Want to make a statement? Something cohesive, that will enthrall the listener? Then be my guest, make an album.
But you probably have nothing to say, and you’re probably not skilled enough to make a long player anyway, never mind having a voice as good as anyone in the Moody Blues.
You start with talent.
Then you make the record.
Today you make the record first. Your talent is social-networking, marketing.
HOUSE OF FOUR DOORS (PART 2)
A reprise, after “Legend Of A Mind.” When this came on you felt like you came back from an acid trip, you were glad to be on terra firma, in recognizable company.
VOICES IN THE SKY
Very light. But don’t forget, this was the second side. A new beginning. The Internet didn’t kill the album, the CD did. Vinyl records were short with two sides, two stories, two bites at the apple. CDs were just endless drivel, almost impenetrable.
THE BEST WAY TO TRAVEL
And you can fly
High as a kite if you want to
Faster than light if you want to
Speeding through the universe
Thinking is the best way to travel
Ain’t that the truth. It used to be about thinking, money was just a means of exchange, it wasn’t the end all and be all. You were supposed to set your mind free, challenge convention. And artists were the leaders, not the followers. Not Beck tying in with Lincoln, but lone wolves doing it their own way with no corporate involvement, hell, even the record company couldn’t tell acts what to do.
“The Best Way To Travel” sounds like nothing else on the album. Almost psychedelic. Hearing it today STILL makes me smile!
VISIONS OF PARADISE
A deep cut in the middle of the second side. Truly sounds like stumbling into paradise!
The curtain rises on the scene
With someone shouting to be free
The play unfolds before my eyes
There stands the actor who is me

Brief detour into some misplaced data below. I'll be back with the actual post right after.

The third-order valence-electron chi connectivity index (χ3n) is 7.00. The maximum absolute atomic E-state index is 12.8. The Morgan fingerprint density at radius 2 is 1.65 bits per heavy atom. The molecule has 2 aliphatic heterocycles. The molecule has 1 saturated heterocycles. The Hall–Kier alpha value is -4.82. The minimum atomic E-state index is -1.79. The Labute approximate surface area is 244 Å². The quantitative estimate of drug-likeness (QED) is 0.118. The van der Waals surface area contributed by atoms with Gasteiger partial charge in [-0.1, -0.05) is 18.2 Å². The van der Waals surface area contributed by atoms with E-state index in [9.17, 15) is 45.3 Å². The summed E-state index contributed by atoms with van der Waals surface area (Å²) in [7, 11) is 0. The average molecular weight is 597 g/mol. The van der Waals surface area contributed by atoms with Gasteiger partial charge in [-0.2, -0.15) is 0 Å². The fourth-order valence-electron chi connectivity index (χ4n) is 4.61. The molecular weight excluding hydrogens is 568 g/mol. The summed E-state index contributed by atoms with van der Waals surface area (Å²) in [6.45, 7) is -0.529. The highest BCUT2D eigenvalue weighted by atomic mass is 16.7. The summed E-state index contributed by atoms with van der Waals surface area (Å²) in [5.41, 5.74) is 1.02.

YES! We’re all actors in our own play. Musicians didn’t talk down to us, rather they guided us, on a trip we could not live without, the richest one in our lives.
A heavy spoken word set-up for…
And the word is…OM
Yes, we’re meditating, we’re in the sweat lodge, we’re communing on a higher plane…OM.
For those who didn’t live through the sixties, who worship cash as opposed to sensory development, that’s pronounced…”Ahh–uuum.”
The rain is on the roof
Hurry high butterfly
As clouds roll past my head
I know why the skies all cry
OM, OM, heaven, OM
No Ferrari, no kicking to the curb, no us versus them, rather we’re all in it together, contemplating this wondrous universe.
Either you know “In Search Of The Lost Chord” or you’ll play it now and be both astonished and mesmerized…because it sounds like absolutely nothing else. That’s how music was back then, instead of trying to emulate, all our acts were on different paths.
The fact that the Moody Blues are not in the Rock and Roll Hall Of Fame is criminal. Especially now that they’re letting in anybody, just because they were popular.
The Moody Blues were more than that. They were a beacon. The soundtrack of a generation.
Then again, they were not the only ones.